For all of you who will be wondering…..I will not be swimming on Friday.
The good news is that the weather is looking good for the weekend, possibly some rain, but my crew has rain gear and I’ll be swimming anyway. The winds were pretty high today at 14 mph (which made our training swim interesting) but they will be down to 5 mph on Saturday and slightly high on Sunday.
I had a really good day today. Clara and I and our fathers took the harrowing (harrowing that is, if you are an American driving in England in a stick shift euro-car) trip from Folkestone over to Dover for a variety of reasons. One was that we put in an order for two batches of channel grease. The other reason is that I wanted to see this Dover Harbor for myself and meet a few fellow channel swimmers in the process. You see, most channel swimmers stay in Dover and swim in the harbor. Clara and I elected to stay in nearby Folkestone, mainly for financial reasons, but it is really going to work out well for us. For one, the Folkestone swim area isn’t a sheltered harbor like the Dover swim area, allowing us to experience the ocean in her full temperamental glory. Also, I am guessing that a sheltered harbor could be a couple of degrees warmer than the rest of the channel. Lastly, both of our support boats are docked in Folkestone harbor, so the morning of the swim we will be able to sleep a little longer, cut out a little travel stress, and make the whole thing go a little smoother.
Like I said, one thing we wanted to do while in Dover was to meet a couple of channel swimmers, and that we did. In fact, I just happened to meet Pete, the man who is was supposed to go out with my boater Fred today or tomorrow. Obviously, Pete didn’t want to fight the 14 mph winds, and since Friday isn’t looking good either, he is rescheduling for possibly Monday or Tuesday. I also met a whole group of swimmers from India who have been in Dover since June and are scheduled to swim in August. Apparently the Indian climate isn’t conducive to cold acclimation. I also ran into Julie Bradshaw, the secretary for the Channel Swimming Association and the holder of the Channel Butterfly record. For each of them I asked “any last minute advice?” This is what I found out.
1. Don’t look at France. It never seems to get any closer and it will depress you.
2. Don’t look at England. It never seems to get any farther away and it will depress you.
3. Imagine your finish the entire time you are swimming. I will imagine myself jumping up and down in joy (with my last bit of energy).
4. Don’t think about that four letter word that starts with a “c.” (Cold) Only think warm thoughts.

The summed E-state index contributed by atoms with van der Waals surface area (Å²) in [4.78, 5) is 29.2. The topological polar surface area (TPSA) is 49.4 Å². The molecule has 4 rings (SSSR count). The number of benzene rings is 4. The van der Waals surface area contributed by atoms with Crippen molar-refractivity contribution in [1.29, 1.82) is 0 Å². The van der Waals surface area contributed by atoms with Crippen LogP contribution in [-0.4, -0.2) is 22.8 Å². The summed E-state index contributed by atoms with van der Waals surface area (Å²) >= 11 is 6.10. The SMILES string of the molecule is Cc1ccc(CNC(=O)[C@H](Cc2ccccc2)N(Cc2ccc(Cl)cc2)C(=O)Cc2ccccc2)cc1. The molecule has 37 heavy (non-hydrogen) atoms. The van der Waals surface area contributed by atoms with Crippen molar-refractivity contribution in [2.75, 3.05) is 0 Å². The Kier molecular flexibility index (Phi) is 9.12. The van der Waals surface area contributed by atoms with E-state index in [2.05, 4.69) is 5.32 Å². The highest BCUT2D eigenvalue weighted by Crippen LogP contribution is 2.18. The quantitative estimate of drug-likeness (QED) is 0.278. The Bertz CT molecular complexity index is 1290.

On a side note, I received a channel swim inquiry from this blog from P.H. Mullen, a Michiana man who swam the channel 13 years ago. He had heard about Clara and I and dropped us a little note of encouragement. This is what he had to say.
The advice is simple: Before you swim, stand in front of a mirror and promise yourself you won’t get out until you finish. Promise until your brain is sick of hearing it. Somewhere near the end of the swim that promise usually comes in handy.
I like to follow good advice, so I did. Last night, I spent a good hour and a half talking to myself. The last couple of days a little bit of doubt had crept into my mind, so I had a little bit of extra promising to do to myself. Here is what I promised.
I will not get out. I will not doubt myself. I will swim the English Channel.
As I was saying this I looked at my body and assured myself that this would all come true with THIS body, not a body with 20 lbs of extra fat for insulation. THIS body was all I needed, THIS body and my mental strength.
I must admit my mental strength is not all my own. A couple of weeks ago as I was practicing at the pool in Indianapolis and the thought popped into my head “I hope God is on my side for this swim.” I started worrying about it, wondering if this was all me and my selfish ways, after all I wasn’t hungry or hurt or suffering, and wondering if this was the type of thing that God concerns himself with. I finished my set and was on the wall long enough to strike up a conversation with a little old lady who got in to do a couple of laps beside me.
“Wow, you are amazing!” she said to me. “You are so strong, and so much stamina!”
“Well thank you,” I said. “I’m practicing to swim the English Channel.”
“That’s what I was wondering! That’s amazing!” she exclaimed.
That’s when the doubt set in my voice. “Well, I’m starting to get very nervous about it.”
Her face lit up. “Don’t be nervous! You have all the support you need! You have the support of your family, you have spiritual support. You will do great.”
Later, it hit me. Right as I was wondering if God was on my side, a lady that I had never met and that knew nothing about me decided to tell me that I had all the spiritual support that I needed. I call them like I see them and I refuse that as a coincidence. Not one person said that other than her, not before she said it and not since. That’s all the proof I need. She left as quickly as she came, gone before I even realized what I had just witnessed. God is on my side.
To cap off this post, I would like to give you some photos since we’ve been here. There’s a lot more that I will publish later, but these are the most relevant ones.
What I will be imagining as the finish.....minus Clara and my sister Calley, of course.
Folkestone Harbor, Low Tide (The reason you have to wait for high tide to start)